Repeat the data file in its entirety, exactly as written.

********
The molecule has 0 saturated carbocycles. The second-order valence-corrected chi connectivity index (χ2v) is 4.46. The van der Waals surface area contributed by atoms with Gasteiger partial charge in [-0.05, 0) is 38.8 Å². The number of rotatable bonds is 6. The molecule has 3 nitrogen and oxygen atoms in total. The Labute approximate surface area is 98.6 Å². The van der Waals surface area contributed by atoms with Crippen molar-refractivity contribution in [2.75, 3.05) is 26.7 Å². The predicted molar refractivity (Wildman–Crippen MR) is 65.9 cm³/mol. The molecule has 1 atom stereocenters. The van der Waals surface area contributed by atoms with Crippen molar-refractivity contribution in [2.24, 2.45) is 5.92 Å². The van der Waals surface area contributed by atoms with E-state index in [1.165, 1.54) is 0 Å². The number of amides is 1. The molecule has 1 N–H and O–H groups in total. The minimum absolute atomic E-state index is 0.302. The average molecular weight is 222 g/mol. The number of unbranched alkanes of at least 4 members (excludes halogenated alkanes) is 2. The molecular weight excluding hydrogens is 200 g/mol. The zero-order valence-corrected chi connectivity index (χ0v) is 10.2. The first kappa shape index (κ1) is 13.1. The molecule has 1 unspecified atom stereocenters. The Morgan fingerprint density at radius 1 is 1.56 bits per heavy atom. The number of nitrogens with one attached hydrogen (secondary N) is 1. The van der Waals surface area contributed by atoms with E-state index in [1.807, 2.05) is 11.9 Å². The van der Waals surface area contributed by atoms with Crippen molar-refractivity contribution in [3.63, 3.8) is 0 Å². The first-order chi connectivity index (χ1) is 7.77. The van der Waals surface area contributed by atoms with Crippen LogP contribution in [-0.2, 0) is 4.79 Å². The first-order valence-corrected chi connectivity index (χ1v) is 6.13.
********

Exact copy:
The molecule has 0 saturated carbocycles. The second-order valence-corrected chi connectivity index (χ2v) is 4.46. The van der Waals surface area contributed by atoms with Gasteiger partial charge in [-0.05, 0) is 38.8 Å². The number of rotatable bonds is 6. The molecule has 3 nitrogen and oxygen atoms in total. The Labute approximate surface area is 98.6 Å². The van der Waals surface area contributed by atoms with Crippen molar-refractivity contribution in [2.75, 3.05) is 26.7 Å². The predicted molar refractivity (Wildman–Crippen MR) is 65.9 cm³/mol. The molecule has 1 atom stereocenters. The van der Waals surface area contributed by atoms with Crippen molar-refractivity contribution in [2.24, 2.45) is 5.92 Å². The van der Waals surface area contributed by atoms with E-state index in [1.165, 1.54) is 0 Å². The number of amides is 1. The molecule has 1 N–H and O–H groups in total. The minimum absolute atomic E-state index is 0.302. The average molecular weight is 222 g/mol. The number of unbranched alkanes of at least 4 members (excludes halogenated alkanes) is 2. The molecular weight excluding hydrogens is 200 g/mol. The zero-order valence-corrected chi connectivity index (χ0v) is 10.2. The first kappa shape index (κ1) is 13.1. The molecule has 1 unspecified atom stereocenters. The Morgan fingerprint density at radius 1 is 1.56 bits per heavy atom. The number of nitrogens with one attached hydrogen (secondary N) is 1. The van der Waals surface area contributed by atoms with E-state index in [1.807, 2.05) is 11.9 Å². The van der Waals surface area contributed by atoms with Crippen molar-refractivity contribution in [3.63, 3.8) is 0 Å². The first-order chi connectivity index (χ1) is 7.77. The van der Waals surface area contributed by atoms with Crippen LogP contribution in [-0.2, 0) is 4.79 Å². The first-order valence-corrected chi connectivity index (χ1v) is 6.13.